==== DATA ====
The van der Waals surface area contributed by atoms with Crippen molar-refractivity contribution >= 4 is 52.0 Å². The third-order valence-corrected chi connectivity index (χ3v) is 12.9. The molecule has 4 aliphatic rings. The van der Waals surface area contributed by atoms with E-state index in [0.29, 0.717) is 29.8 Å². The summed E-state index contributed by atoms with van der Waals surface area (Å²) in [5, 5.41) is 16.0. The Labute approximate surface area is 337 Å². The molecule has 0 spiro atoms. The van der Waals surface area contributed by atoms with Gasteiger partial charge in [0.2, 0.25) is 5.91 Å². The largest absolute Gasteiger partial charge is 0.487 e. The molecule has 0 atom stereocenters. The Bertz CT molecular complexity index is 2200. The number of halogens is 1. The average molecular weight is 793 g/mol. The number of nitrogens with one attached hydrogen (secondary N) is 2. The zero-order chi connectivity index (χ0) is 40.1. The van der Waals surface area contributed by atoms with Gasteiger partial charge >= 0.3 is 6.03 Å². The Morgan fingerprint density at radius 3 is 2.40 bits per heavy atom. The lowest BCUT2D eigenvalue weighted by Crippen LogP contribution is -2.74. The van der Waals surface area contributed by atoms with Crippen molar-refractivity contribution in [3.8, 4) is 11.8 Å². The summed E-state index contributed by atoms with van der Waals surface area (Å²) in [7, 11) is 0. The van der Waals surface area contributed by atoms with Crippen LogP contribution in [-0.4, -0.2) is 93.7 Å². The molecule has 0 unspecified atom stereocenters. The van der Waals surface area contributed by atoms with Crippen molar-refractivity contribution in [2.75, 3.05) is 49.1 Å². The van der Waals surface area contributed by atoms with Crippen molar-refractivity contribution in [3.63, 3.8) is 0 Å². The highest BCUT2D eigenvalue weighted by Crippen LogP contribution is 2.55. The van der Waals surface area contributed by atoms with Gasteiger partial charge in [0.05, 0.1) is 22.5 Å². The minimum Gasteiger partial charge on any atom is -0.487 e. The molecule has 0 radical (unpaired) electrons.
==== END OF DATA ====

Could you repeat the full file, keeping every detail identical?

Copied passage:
The van der Waals surface area contributed by atoms with Crippen molar-refractivity contribution >= 4 is 52.0 Å². The third-order valence-corrected chi connectivity index (χ3v) is 12.9. The molecule has 4 aliphatic rings. The van der Waals surface area contributed by atoms with E-state index in [0.29, 0.717) is 29.8 Å². The summed E-state index contributed by atoms with van der Waals surface area (Å²) in [5, 5.41) is 16.0. The Labute approximate surface area is 337 Å². The molecule has 0 spiro atoms. The van der Waals surface area contributed by atoms with Gasteiger partial charge in [0.2, 0.25) is 5.91 Å². The largest absolute Gasteiger partial charge is 0.487 e. The molecule has 0 atom stereocenters. The Bertz CT molecular complexity index is 2200. The number of halogens is 1. The average molecular weight is 793 g/mol. The number of nitrogens with one attached hydrogen (secondary N) is 2. The zero-order chi connectivity index (χ0) is 40.1. The van der Waals surface area contributed by atoms with Gasteiger partial charge >= 0.3 is 6.03 Å². The Morgan fingerprint density at radius 3 is 2.40 bits per heavy atom. The lowest BCUT2D eigenvalue weighted by Crippen LogP contribution is -2.74. The van der Waals surface area contributed by atoms with Crippen molar-refractivity contribution in [3.8, 4) is 11.8 Å². The summed E-state index contributed by atoms with van der Waals surface area (Å²) in [7, 11) is 0. The van der Waals surface area contributed by atoms with Crippen LogP contribution in [-0.4, -0.2) is 93.7 Å². The molecule has 0 unspecified atom stereocenters. The van der Waals surface area contributed by atoms with Crippen molar-refractivity contribution in [2.75, 3.05) is 49.1 Å². The van der Waals surface area contributed by atoms with Crippen molar-refractivity contribution in [3.63, 3.8) is 0 Å². The highest BCUT2D eigenvalue weighted by Crippen LogP contribution is 2.55. The van der Waals surface area contributed by atoms with Gasteiger partial charge in [0.05, 0.1) is 22.5 Å². The minimum Gasteiger partial charge on any atom is -0.487 e. The molecule has 0 radical (unpaired) electrons.